• Tuesday, 21 May 2024
Communication: Make feedback part of the hiring process

Communication: Make feedback part of the hiring process

Giving and receiving feedback as part of the hiring process is beneficial for hiring managers as well as candidates.

Out of the thousands of people I have interviewed, very few of those who weren’t selected for the job reached out to get feedback. And I suspect that for the miniscule number who do get in touch with an organisation for feedback, the process is rather unsatisfactory.

This is a missed opportunity for both the individual and the company. So, this week, my message focuses on the importance of hiring-related feedback. As a candidate who hasn’t been selected, what is the best way to ask for feedback? And as an interviewer, what kind of insights should you provide a candidate who hasn’t made the cut?

If you are an employer 

In general, interviewers are reluctant to share feedback with rejected candidates. It can be time-consuming, uncomfortable and, if handled wrongly, might even be perceived as discriminatory. As an article on Monster.com explains:

Informing a candidate of why they didn’t get hired can open a can of worms. Even if your intentions are good, something might slip that smacks of bias or discrimination. For instance, telling them that you were “looking for someone with more energy,” could be interpreted as “You only hire younger people.”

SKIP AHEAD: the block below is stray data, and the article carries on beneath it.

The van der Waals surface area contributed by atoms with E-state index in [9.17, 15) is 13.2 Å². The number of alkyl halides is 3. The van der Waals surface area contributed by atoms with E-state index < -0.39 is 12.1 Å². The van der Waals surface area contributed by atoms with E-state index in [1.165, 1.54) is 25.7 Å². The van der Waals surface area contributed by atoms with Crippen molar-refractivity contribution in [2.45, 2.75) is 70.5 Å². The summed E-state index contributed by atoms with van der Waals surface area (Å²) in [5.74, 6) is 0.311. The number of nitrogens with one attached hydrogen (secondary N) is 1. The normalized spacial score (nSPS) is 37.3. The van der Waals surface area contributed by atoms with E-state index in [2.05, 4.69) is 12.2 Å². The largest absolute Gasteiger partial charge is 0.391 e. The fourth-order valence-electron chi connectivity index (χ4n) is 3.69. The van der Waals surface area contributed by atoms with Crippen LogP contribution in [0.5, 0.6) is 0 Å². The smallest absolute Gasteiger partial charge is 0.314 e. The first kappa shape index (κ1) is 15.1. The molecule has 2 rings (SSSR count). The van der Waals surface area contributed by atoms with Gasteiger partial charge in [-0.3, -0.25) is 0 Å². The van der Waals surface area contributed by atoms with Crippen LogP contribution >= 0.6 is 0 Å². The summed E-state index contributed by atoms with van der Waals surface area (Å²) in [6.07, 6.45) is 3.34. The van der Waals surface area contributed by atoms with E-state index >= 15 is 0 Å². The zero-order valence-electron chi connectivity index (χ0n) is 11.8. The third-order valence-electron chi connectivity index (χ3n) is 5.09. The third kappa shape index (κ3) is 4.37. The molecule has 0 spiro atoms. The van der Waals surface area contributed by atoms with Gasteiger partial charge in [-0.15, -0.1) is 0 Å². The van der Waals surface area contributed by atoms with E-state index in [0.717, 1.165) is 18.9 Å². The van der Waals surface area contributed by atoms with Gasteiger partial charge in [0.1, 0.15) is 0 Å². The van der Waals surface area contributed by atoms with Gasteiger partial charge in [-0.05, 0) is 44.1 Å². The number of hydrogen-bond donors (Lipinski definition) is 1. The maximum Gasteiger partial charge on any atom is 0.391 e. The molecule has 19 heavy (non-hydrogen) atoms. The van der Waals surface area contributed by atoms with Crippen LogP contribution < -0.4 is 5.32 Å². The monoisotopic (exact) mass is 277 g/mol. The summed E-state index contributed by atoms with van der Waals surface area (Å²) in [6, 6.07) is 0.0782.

Providing feedback is certainly tricky, but it also offers significant benefits. Interviewees who request feedback but don’t receive it can become frustrated and resentful. They may take to social media or review sites like Glassdoor to air their grievances, or they might share their views with other job seekers. Either way, the reputation of the company suffers.

"Conversely, a well-handled feedback conversation can alter the candidate’s negative perception and foster goodwill, thus strengthening the company’s image in the job market.

Candidate experience is a crucial component of your company’s employer brand. HR expert Caroline Faulds, a member of the Forbes Human Resources Council, puts it thus: 

I would recommend providing feedback when requested to ensure the candidate’s experience is gold standard. All of your candidates could be ambassadors to your company, so you want to make sure they have great things to say.

Building bridges is also a good way to populate your hiring pipeline for the future. High-performing candidates who were a near-miss can be motivated to re-apply at a later date.